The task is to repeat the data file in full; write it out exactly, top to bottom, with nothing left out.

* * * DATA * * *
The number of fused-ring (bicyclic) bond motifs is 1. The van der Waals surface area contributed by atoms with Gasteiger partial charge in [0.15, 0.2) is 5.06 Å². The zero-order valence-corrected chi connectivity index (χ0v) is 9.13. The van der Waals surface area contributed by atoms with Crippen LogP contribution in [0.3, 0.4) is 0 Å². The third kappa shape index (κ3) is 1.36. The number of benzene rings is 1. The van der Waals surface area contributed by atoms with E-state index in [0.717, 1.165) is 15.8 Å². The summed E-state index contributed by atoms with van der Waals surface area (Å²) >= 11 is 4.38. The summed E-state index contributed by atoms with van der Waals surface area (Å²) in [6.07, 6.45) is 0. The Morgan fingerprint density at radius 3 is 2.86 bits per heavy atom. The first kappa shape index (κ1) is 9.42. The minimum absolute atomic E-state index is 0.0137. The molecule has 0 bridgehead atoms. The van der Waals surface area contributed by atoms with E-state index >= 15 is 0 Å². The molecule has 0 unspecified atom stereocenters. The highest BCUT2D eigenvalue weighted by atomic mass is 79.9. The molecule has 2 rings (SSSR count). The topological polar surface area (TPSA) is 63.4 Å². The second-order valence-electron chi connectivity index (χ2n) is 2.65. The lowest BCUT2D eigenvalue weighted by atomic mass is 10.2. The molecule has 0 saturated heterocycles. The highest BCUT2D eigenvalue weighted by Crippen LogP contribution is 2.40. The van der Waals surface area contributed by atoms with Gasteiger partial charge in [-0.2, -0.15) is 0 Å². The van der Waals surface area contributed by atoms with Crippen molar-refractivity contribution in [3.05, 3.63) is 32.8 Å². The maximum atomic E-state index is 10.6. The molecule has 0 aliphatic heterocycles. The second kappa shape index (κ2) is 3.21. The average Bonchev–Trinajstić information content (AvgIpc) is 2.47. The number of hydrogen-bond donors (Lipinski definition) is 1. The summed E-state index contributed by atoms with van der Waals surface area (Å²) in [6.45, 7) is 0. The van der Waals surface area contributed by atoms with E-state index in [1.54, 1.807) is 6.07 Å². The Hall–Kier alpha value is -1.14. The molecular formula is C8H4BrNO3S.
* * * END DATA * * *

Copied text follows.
The number of fused-ring (bicyclic) bond motifs is 1. The van der Waals surface area contributed by atoms with Gasteiger partial charge in [0.15, 0.2) is 5.06 Å². The zero-order valence-corrected chi connectivity index (χ0v) is 9.13. The van der Waals surface area contributed by atoms with Crippen LogP contribution in [0.3, 0.4) is 0 Å². The third kappa shape index (κ3) is 1.36. The number of benzene rings is 1. The van der Waals surface area contributed by atoms with E-state index in [0.717, 1.165) is 15.8 Å². The summed E-state index contributed by atoms with van der Waals surface area (Å²) >= 11 is 4.38. The summed E-state index contributed by atoms with van der Waals surface area (Å²) in [6.07, 6.45) is 0. The Morgan fingerprint density at radius 3 is 2.86 bits per heavy atom. The first kappa shape index (κ1) is 9.42. The minimum absolute atomic E-state index is 0.0137. The molecule has 0 bridgehead atoms. The van der Waals surface area contributed by atoms with E-state index >= 15 is 0 Å². The molecule has 0 unspecified atom stereocenters. The highest BCUT2D eigenvalue weighted by atomic mass is 79.9. The molecule has 2 rings (SSSR count). The topological polar surface area (TPSA) is 63.4 Å². The second-order valence-electron chi connectivity index (χ2n) is 2.65. The lowest BCUT2D eigenvalue weighted by atomic mass is 10.2. The molecule has 0 saturated heterocycles. The highest BCUT2D eigenvalue weighted by Crippen LogP contribution is 2.40. The van der Waals surface area contributed by atoms with Gasteiger partial charge in [-0.2, -0.15) is 0 Å². The van der Waals surface area contributed by atoms with Crippen molar-refractivity contribution in [3.05, 3.63) is 32.8 Å². The maximum atomic E-state index is 10.6. The molecule has 0 aliphatic heterocycles. The second kappa shape index (κ2) is 3.21. The average Bonchev–Trinajstić information content (AvgIpc) is 2.47. The number of hydrogen-bond donors (Lipinski definition) is 1. The summed E-state index contributed by atoms with van der Waals surface area (Å²) in [6.45, 7) is 0. The van der Waals surface area contributed by atoms with E-state index in [1.54, 1.807) is 6.07 Å². The Hall–Kier alpha value is -1.14. The molecular formula is C8H4BrNO3S.